The Indonesian finance minister has hit out at claims of hostility towards Chinese investment in the country, saying it is the work of a “few people” who want to shut the door to outsiders, amid resurgent fears of ethnic tensions in Southeast Asia’s largest economy.
“If there is an issue in politics that Indonesia is becoming unfriendly, it is driven by a few people who think Indonesia can just become a homogenous type of people,” Sri Mulyani Indrawati told reporters in Hong Kong on Wednesday.
But “we have a strong, very non-negotiable commitment of diversity. That means we have to respect differences,” she said. “We are not a conflict country. We are not a violent country. The track record of Indonesia in terms of respecting the sanctity of contracts is very, very strong. So I will encourage all parties not to be discouraged, confused or afraid of investing in Indonesia.”
Indrawati, a former World Bank managing director, was in Hong Kong to attend a conference on the Asia Infrastructure Investment Bank (AIIB).
Her comments came following the barrage of criticism that Anies Baswedan, the newly sworn-in governor of Jakarta, has faced for declaring that “pribumis” [native Indonesians] should retake control of the Muslim-majority country from “colonial” forces.
“We ‘pribumi’ people were oppressed and defeated. Now, after independence, it is time for us to be masters in our country,” Baswedan told supporters in his inauguration speech on October 17.
There are growing worries that such rhetoric by Baswedan and others who back him – including President Joko Widodo’s main rival Prabowo Subianto as well as conservative Islamic clerics – will spook Chinese investors interested in tapping on the country’s immense growth potential.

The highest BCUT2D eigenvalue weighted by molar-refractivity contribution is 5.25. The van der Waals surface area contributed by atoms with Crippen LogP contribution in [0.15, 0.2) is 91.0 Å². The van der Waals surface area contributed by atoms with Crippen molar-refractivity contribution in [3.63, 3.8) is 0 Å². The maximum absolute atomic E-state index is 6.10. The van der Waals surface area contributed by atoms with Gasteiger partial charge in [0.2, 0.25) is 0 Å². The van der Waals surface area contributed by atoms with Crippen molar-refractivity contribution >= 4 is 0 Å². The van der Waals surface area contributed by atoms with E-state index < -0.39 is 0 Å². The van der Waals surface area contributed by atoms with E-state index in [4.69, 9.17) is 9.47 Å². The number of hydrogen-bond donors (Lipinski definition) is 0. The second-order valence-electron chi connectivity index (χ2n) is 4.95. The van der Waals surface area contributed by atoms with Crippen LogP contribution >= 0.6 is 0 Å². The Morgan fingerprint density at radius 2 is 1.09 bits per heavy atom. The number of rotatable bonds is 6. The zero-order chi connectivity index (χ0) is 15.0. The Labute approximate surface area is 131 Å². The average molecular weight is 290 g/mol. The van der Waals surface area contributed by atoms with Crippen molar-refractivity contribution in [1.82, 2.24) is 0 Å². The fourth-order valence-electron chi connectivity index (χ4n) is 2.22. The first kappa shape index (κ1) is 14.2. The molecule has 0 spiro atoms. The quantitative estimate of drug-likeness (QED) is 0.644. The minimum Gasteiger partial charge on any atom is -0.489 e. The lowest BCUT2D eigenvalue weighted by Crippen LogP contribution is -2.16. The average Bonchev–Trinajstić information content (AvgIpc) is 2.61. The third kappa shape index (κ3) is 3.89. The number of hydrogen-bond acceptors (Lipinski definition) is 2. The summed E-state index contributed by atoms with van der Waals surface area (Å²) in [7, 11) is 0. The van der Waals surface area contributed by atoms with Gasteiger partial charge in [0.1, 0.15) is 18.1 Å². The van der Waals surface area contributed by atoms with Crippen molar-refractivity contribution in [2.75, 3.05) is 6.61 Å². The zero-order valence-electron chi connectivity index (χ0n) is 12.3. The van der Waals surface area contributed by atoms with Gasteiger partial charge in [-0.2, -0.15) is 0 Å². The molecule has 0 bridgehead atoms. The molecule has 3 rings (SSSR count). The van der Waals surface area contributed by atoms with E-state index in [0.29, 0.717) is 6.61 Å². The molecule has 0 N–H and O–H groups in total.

Indonesia’s investment coordinating board recorded pledges of US$2.7 billion in Chinese direct investments last year. China is the second largest investor in the country, after Singapore.
Indrawati last week said that economic growth in the country could beat the government forecast of 5.4 per cent, bringing Widodo’s pledge of achieving 7 per cent growth by 2018, within touching distance.
In the interview in Hong Kong, the career economist touted Indonesia’s success in gradually stripping away an infamous reputation for bureaucratic red tape that had hindered foreign investments.
“We have been improving significantly. We are now even ahead of China, ahead of Philippines, ahead of Vietnam and ahead of India,” she said, referring to Indonesia’s rise to 72 in the World Bank’s Ease of Doing Business Index released on Wednesday, from its previous rank of 91. “So it is a result of President Jokowi and the government to simplify and reduce the burden for … investors.”
The World Bank estimates Indonesia will need some US$500 billion in investment to fund the construction of new roads, ports and bridges.
Indrawati voiced support for the China-led AIIB, and dismissed suggestions Beijing had an outsized influence in the two-year-old institution, or that it was in direct competition with the Japanese-led Asian Development Bank and the Western-dominated World Bank.
“It is multilateral, [decisions] cannot be dictated by one shareholder. If China wants to have a certain policy to be pursued by the AIIB, it should be discussed within the AIIB,” she said.
China, which is the only country among the AIIB’s 57 members with a voting share greater than 25 per cent, has said it is prepared to lose that privilege if more countries join and dilute its stake in the institution.